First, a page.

Anne Truitt, Gloucester, 1963
Acrylic on wood
73 1/2 x 72 x 13 inches
May 8 – June 26, 2010
Matthew Marks is pleased to announce an exhibition of sculpture by Anne Truitt at his gallery at 522 West 22nd Street. Thirteen of Truitt’s sculptures, made between 1962 and 2004, will be on view, making this the most comprehensive exhibition of Truitt’s work in New York in almost 20 years. A number of works in the exhibition were included in the Hirshhorn Museum’s acclaimed retrospective this past fall in Washington, D.C., which did not travel.
In 1961, Truitt made the first of the totem-like painted wood sculptures that would occupy her for the rest of her life. Truitt believed that life experiences were “the ground out of which art grows.” Sculptures could be triggered by colors she associated with friends or nature or memories of her childhood. She infused her art with these experiences through a labor intensive process—applying many layers of paint by hand to each piece and sanding the surfaces to a fine finish—and the bands of rich color that cover her sculptures, liberated from the traditional two-dimensional plane of painting, prompt viewers to make their own associations with her work. Although critics have attempted to group Truitt with the Minimalist sculptors or the Color Field painters, her marriage of painting and sculpture resulted in an oeuvre that eludes simple categorization.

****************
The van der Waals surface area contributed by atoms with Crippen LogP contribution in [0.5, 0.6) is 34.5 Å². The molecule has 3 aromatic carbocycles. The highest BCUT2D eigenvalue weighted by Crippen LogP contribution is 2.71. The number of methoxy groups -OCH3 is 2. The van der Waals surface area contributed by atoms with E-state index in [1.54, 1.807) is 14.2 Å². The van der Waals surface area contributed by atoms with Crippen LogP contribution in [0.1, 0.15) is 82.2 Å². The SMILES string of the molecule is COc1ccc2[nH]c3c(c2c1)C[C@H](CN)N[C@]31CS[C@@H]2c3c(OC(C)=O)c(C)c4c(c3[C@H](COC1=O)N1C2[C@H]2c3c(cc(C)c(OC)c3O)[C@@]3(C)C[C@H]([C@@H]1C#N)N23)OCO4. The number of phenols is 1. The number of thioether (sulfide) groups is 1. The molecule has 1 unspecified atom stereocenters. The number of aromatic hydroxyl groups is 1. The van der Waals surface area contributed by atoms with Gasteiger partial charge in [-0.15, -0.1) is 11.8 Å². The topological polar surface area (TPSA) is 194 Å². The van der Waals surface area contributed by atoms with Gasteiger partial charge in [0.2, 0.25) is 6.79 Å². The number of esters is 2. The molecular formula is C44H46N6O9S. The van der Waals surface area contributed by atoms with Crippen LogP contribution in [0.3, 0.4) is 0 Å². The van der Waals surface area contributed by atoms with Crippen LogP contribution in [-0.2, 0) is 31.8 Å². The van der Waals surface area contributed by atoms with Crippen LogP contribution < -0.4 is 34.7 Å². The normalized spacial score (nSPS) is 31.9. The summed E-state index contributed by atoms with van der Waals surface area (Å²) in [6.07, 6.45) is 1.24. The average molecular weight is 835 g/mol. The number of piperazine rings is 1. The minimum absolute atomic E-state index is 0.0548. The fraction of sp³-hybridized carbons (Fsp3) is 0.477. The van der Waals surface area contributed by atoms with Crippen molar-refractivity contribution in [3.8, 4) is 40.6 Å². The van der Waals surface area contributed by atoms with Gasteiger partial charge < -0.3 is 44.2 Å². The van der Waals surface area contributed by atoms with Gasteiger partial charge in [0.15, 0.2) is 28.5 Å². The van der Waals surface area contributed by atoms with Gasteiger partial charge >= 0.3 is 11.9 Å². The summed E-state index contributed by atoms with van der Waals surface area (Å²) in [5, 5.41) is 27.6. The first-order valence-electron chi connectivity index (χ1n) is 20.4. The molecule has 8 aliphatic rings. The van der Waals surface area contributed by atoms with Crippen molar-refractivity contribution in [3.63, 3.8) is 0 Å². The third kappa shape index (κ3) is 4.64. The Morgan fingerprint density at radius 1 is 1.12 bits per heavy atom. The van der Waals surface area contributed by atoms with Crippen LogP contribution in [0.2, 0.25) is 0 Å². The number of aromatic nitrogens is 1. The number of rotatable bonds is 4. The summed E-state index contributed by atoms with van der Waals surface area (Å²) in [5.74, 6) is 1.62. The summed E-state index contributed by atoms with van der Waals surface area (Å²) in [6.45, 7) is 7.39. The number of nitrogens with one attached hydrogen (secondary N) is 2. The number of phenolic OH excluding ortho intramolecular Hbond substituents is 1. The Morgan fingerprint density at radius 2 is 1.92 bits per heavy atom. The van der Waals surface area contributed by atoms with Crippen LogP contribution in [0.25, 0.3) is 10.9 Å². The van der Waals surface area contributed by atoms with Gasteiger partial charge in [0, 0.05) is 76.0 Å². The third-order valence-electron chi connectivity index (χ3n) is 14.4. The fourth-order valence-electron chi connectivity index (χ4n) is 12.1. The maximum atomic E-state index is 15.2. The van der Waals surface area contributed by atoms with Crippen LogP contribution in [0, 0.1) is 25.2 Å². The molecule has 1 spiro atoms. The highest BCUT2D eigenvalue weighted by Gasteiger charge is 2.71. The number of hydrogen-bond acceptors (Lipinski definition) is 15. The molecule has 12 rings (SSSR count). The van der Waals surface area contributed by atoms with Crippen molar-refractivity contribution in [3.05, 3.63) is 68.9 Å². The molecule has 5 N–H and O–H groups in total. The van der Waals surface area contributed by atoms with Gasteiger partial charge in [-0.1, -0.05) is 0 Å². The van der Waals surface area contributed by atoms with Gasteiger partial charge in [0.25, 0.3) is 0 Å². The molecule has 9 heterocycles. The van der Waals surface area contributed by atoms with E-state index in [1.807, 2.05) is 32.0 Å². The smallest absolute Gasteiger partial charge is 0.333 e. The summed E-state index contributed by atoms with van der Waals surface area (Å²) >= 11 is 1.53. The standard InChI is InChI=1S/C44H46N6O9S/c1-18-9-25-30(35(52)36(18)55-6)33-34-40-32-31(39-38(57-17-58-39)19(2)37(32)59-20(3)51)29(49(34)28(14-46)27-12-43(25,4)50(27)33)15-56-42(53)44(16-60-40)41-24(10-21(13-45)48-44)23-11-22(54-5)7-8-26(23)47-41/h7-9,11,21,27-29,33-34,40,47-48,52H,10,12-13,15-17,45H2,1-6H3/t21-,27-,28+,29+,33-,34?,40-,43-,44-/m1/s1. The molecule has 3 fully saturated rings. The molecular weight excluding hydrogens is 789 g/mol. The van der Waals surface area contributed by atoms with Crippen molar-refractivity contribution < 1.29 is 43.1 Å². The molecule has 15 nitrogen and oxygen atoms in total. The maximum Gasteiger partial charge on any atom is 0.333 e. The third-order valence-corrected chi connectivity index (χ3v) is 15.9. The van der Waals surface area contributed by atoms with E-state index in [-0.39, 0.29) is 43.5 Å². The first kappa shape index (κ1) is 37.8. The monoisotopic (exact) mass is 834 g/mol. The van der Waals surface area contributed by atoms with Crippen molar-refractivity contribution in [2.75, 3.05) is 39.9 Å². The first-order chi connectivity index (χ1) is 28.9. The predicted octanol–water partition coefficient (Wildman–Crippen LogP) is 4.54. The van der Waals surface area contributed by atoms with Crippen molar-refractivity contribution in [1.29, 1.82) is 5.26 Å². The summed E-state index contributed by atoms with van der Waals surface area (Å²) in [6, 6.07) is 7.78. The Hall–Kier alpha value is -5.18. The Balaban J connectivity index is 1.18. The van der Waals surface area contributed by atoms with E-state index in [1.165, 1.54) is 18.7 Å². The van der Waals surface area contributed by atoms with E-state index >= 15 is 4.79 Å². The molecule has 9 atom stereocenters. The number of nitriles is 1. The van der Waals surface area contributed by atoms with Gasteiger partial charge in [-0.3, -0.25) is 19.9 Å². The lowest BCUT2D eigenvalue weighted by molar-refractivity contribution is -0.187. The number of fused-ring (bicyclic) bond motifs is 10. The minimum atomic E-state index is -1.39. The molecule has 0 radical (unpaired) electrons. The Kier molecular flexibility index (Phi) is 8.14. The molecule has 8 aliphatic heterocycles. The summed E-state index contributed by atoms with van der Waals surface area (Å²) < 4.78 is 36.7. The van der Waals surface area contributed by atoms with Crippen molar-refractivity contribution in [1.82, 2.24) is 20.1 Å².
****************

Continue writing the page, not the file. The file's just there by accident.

The works on view range from, White: Four, 1962, made the year before her first one-person exhibition in New York, to Return, 2004, which Truitt completed shortly before she died at age eighty-three. Seen together, the sculptures in the exhibition should offer an introduction to Truitt’s work and provide a sense of her unique artistic achievement.
Anne Truitt (1921-2004) was born in Baltimore and lived the majority of her life in Washington, D.C. Her work has been the subject of one-person exhibitions at the Whitney Museum of American Art, New York (1973); the Corcoran Gallery of Art, Washington, D.C. (1974); the Baltimore Museum of Art (1974 & 1992); and the Hirshhorn Museum and Sculpture Garden, Washington, D.C. (2009). Three volumes of her widely renowned memoirs, Daybook (1982), Turn (1986), and Prospect (1996) have been published.